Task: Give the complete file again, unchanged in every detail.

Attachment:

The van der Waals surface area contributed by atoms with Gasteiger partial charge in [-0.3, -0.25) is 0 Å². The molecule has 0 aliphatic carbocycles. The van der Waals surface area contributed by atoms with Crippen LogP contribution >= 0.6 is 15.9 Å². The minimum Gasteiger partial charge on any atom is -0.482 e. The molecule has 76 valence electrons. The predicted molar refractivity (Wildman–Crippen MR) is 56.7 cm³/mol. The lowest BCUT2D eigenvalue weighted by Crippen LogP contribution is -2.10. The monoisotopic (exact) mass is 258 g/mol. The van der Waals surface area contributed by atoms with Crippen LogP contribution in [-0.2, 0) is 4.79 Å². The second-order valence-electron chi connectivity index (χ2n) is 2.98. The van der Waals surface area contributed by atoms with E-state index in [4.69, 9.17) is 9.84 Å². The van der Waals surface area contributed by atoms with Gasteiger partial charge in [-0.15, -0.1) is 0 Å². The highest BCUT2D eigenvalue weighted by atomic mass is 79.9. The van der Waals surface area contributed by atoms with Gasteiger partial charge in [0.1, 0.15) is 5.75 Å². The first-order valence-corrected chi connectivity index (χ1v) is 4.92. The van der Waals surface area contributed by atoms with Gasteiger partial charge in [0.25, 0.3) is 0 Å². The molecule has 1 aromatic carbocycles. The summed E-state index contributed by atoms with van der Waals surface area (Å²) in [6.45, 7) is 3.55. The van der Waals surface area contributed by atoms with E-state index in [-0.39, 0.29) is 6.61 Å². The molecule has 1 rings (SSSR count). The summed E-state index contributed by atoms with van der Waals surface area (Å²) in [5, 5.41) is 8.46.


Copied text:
The van der Waals surface area contributed by atoms with Gasteiger partial charge in [-0.3, -0.25) is 0 Å². The molecule has 0 aliphatic carbocycles. The van der Waals surface area contributed by atoms with Crippen LogP contribution >= 0.6 is 15.9 Å². The minimum Gasteiger partial charge on any atom is -0.482 e. The molecule has 76 valence electrons. The predicted molar refractivity (Wildman–Crippen MR) is 56.7 cm³/mol. The lowest BCUT2D eigenvalue weighted by Crippen LogP contribution is -2.10. The monoisotopic (exact) mass is 258 g/mol. The van der Waals surface area contributed by atoms with Crippen LogP contribution in [-0.2, 0) is 4.79 Å². The second-order valence-electron chi connectivity index (χ2n) is 2.98. The van der Waals surface area contributed by atoms with E-state index in [4.69, 9.17) is 9.84 Å². The van der Waals surface area contributed by atoms with Gasteiger partial charge in [-0.15, -0.1) is 0 Å². The highest BCUT2D eigenvalue weighted by atomic mass is 79.9. The van der Waals surface area contributed by atoms with Gasteiger partial charge in [0.1, 0.15) is 5.75 Å². The first-order valence-corrected chi connectivity index (χ1v) is 4.92. The van der Waals surface area contributed by atoms with Gasteiger partial charge in [0.25, 0.3) is 0 Å². The molecule has 1 aromatic carbocycles. The summed E-state index contributed by atoms with van der Waals surface area (Å²) in [6.45, 7) is 3.55. The van der Waals surface area contributed by atoms with E-state index in [-0.39, 0.29) is 6.61 Å². The molecule has 1 rings (SSSR count). The summed E-state index contributed by atoms with van der Waals surface area (Å²) in [5, 5.41) is 8.46.